dirac

What are you reading?

397 posts in this topic

This is just another survey of what our posters have been reading this summer, dance related or otherwise. Recommend those you liked, warn us off the others.....

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I have read or am still reading a few books this summer including:

When The Astors Owned New York-Blue Bloods And Grand Hotels In A Gilded Age by Justin Kaplin

This era has always facinated me and the book focuses on one of the leading society families of the day

F.U.B.A.R America's Right-Wing Nightmare (I can't say what those letters stand for :flowers: )

by Sam Seder and Stephen Sherrill of Air America's Majority Report

This is a very funny book if you are of the liberal political persuasion.

I'm re-reading one dance book at the moment, Striking A Balance by Barbara Newman. Wonderful interviews with many facinating dancers.

And my latest read is a romance but don't let that stop you. It's called The Taming Of The Duke and it's written by Eloisa James who happens to be an english lit. professor at Fordham University. She writes with the same sparkling wit as the great Georgette Heyer.

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F.U.B.A.R America's Right-Wing Nightmare (I can't say what those letters stand for :flowers: )

An acronym with a military origin, much like snafu.

F*cked Up Beyond All Recognition.

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Lawrence Wright's 'the Looming Tower.' I'll have it in a couple of weeks. Al Qaeda, WTC.

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I'm re-reading one dance book at the moment, Striking A Balance by Barbara Newman. Wonderful interviews with many facinating dancers.
I'm re-reading Barbara Newman too -- but Grace under Pressure: Passing Dance through Time (2003), a discussion including teachers, choreographers, company directors, and repititeurs. I read this a year or so ago, and did plenty of underlining. But another year reading the posts on Ballet Talk has educatead me, and it's interesting to re-visit this book in the light of that. There are enough than insights and opinions to start off dozens of excellent Ballet Talk threads.

Just finished Thomas Ricks's Fiasco(Penguin), a deeply researched account of the run-up to to the Iraq war and its aftermath. I know we don't discuss politics here, though the title itself is a significant political statement. Ricks, a reporter for the Washington Post, makes use of 37,000 pages of official documents. He's conducted many inteviews and had access to a vast number of e-mails written home by American soldiers in Iraq.

I enjoyed Stephen Walsh's Stravinsky biography (2 volumes). The first volume covers his life and work through 1934. The second -- just published -- covers 1934 to 1974. Some of the music talk is rather technical -- though all the names and works are familiar. I would think that many of the musicians on Ballet Talk would enjoy this as well.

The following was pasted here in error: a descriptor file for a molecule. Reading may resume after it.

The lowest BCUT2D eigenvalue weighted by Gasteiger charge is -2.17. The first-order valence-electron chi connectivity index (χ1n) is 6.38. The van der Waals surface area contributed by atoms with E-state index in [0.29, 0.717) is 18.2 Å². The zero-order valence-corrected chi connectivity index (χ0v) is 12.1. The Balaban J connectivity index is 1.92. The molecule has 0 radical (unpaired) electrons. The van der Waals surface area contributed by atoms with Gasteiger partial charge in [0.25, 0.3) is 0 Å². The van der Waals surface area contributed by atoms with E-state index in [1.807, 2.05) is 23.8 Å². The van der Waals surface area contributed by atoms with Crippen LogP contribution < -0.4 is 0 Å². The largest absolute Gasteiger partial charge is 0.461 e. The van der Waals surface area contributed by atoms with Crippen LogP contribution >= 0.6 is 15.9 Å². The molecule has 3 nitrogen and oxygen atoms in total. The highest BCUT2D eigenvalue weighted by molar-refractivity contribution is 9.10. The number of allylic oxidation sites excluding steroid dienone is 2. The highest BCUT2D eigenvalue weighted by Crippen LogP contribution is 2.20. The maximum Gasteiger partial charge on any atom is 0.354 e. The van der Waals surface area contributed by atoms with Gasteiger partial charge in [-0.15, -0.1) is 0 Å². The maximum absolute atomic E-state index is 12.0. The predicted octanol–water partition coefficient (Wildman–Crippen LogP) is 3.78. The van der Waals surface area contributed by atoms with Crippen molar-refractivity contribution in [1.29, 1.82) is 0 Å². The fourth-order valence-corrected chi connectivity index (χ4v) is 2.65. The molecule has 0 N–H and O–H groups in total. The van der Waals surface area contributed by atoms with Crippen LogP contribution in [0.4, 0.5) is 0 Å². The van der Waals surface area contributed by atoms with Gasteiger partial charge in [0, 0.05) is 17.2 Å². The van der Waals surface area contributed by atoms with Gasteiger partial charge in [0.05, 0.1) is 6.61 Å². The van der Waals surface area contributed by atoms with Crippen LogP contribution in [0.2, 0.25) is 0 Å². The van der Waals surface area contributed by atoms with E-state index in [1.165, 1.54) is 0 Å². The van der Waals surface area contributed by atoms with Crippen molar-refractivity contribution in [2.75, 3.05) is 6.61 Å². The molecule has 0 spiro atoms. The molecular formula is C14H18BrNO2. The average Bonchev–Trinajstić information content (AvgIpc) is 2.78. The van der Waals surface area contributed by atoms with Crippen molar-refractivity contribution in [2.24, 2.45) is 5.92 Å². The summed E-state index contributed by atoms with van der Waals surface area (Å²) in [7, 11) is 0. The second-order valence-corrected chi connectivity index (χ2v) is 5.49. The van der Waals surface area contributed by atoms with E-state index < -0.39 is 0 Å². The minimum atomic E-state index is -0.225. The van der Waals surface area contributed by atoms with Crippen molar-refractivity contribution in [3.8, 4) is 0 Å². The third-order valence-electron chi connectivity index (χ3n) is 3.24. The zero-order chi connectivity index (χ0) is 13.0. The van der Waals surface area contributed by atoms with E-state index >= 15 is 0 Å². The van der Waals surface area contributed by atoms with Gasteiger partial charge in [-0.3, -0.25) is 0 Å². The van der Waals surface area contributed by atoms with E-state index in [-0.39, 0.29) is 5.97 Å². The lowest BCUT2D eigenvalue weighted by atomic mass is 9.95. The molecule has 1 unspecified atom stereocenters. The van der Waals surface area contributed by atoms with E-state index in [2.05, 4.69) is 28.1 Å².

Then there's a long-planned summer re-visit to Proust, in the new translations (Penguin Classics). I'm now in the midst of volume 3, The Guermantes Way. Each volume has a different translator. From my point of view, each so far has been a marked improvement on the original Scott Moncrieff translations, even as revised by Enright. Some of the long sentences are as stunning in their line and beauty as the greatest Petipa/Balanchine adagio. I usually think of language primarily as a vehicle for meaning -- but, with this, I'm actually relishing the sensual experience of it all.

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Well, I finally OD’d on Founding Father biographies and appear to be on something of a “speculative fiction” jag. I’m just finishing up Iron Council (the third volume in China Miéville’s Bas-Lag trilogy, along with Perdido Street Station and The Scar) and knocked off the first three of Terry Pratchett’s gazillion or so Discworld books (which are truly, hysterically funny if you’ve been exposed to anything in the standard-order fantasy oeuvre and have worked for any length of time in a bureaucratic organization, whether public, private or academic). I also duly marched through all three volumes of Philip Pullman’s His Dark Materials, as well as Neal Stephenson’s Snow Crash and Diamond Age and Neil Gaiman’s American Gods and Anansi Boys. (Still can’t get through Cryptonomicon ...) I heartily recommend them all to anyone who likes this sort of thing. I suppose I’ll have to pick up something a bit more learned and respectable after Labor Day. Donald Kagan’s The Peloponnesian War is still lurking on the nightstand along with William Vollman’s Europe Central (which is really just too heavy to hold up in bed – I may have to dissect it into smaller units to get through it). Capote’s In Cold Blood is teed up on the iPod. (I do a lot of my "reading" via my iPod during my walk back and forth to work or when I'm ironing or washing the dishes.)

I’ve been tempted by Fiasco, Cobra II, The Looming Tower, Dying to Win and assorted related titles, but just haven’t had the heart to go there right now ... Recommendation: do read the official 9/11 report if you get the chance (and check out the excerpts from graphic novel (!) version on Slate). I never thought I’d have the opportunity to refer to a government committee report as a “page-turner” – but this one really is!